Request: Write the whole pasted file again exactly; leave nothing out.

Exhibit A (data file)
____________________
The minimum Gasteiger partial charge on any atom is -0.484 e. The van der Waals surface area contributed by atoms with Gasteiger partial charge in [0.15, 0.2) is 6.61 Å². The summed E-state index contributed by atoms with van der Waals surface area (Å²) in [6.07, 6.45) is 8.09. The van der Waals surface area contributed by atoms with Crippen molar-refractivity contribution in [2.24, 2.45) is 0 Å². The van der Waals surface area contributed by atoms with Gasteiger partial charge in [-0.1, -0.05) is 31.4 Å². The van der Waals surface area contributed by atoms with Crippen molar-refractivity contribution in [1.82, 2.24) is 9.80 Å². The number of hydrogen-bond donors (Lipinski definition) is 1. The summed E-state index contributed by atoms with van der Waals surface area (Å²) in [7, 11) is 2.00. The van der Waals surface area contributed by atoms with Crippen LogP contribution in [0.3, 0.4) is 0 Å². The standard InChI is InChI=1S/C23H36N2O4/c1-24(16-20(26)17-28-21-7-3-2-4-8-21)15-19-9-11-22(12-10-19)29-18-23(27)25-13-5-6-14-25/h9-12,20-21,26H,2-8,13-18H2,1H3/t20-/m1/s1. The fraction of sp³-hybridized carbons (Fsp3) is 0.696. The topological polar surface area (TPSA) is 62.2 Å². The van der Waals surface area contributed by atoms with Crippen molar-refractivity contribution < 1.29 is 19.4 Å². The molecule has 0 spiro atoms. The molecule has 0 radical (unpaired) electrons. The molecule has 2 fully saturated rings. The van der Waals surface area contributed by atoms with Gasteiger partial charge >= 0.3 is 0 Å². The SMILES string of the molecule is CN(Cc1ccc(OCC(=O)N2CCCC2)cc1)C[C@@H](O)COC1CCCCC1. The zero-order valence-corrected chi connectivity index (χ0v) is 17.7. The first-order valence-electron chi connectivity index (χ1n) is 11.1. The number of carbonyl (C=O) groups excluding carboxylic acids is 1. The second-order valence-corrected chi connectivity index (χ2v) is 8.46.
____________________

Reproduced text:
The minimum Gasteiger partial charge on any atom is -0.484 e. The van der Waals surface area contributed by atoms with Gasteiger partial charge in [0.15, 0.2) is 6.61 Å². The summed E-state index contributed by atoms with van der Waals surface area (Å²) in [6.07, 6.45) is 8.09. The van der Waals surface area contributed by atoms with Crippen molar-refractivity contribution in [2.24, 2.45) is 0 Å². The van der Waals surface area contributed by atoms with Gasteiger partial charge in [-0.1, -0.05) is 31.4 Å². The van der Waals surface area contributed by atoms with Crippen molar-refractivity contribution in [1.82, 2.24) is 9.80 Å². The number of hydrogen-bond donors (Lipinski definition) is 1. The summed E-state index contributed by atoms with van der Waals surface area (Å²) in [7, 11) is 2.00. The van der Waals surface area contributed by atoms with Crippen LogP contribution in [0.3, 0.4) is 0 Å². The standard InChI is InChI=1S/C23H36N2O4/c1-24(16-20(26)17-28-21-7-3-2-4-8-21)15-19-9-11-22(12-10-19)29-18-23(27)25-13-5-6-14-25/h9-12,20-21,26H,2-8,13-18H2,1H3/t20-/m1/s1. The fraction of sp³-hybridized carbons (Fsp3) is 0.696. The topological polar surface area (TPSA) is 62.2 Å². The van der Waals surface area contributed by atoms with Crippen molar-refractivity contribution < 1.29 is 19.4 Å². The molecule has 0 spiro atoms. The molecule has 0 radical (unpaired) electrons. The molecule has 2 fully saturated rings. The van der Waals surface area contributed by atoms with Gasteiger partial charge >= 0.3 is 0 Å². The SMILES string of the molecule is CN(Cc1ccc(OCC(=O)N2CCCC2)cc1)C[C@@H](O)COC1CCCCC1. The zero-order valence-corrected chi connectivity index (χ0v) is 17.7. The first-order valence-electron chi connectivity index (χ1n) is 11.1. The number of carbonyl (C=O) groups excluding carboxylic acids is 1. The second-order valence-corrected chi connectivity index (χ2v) is 8.46.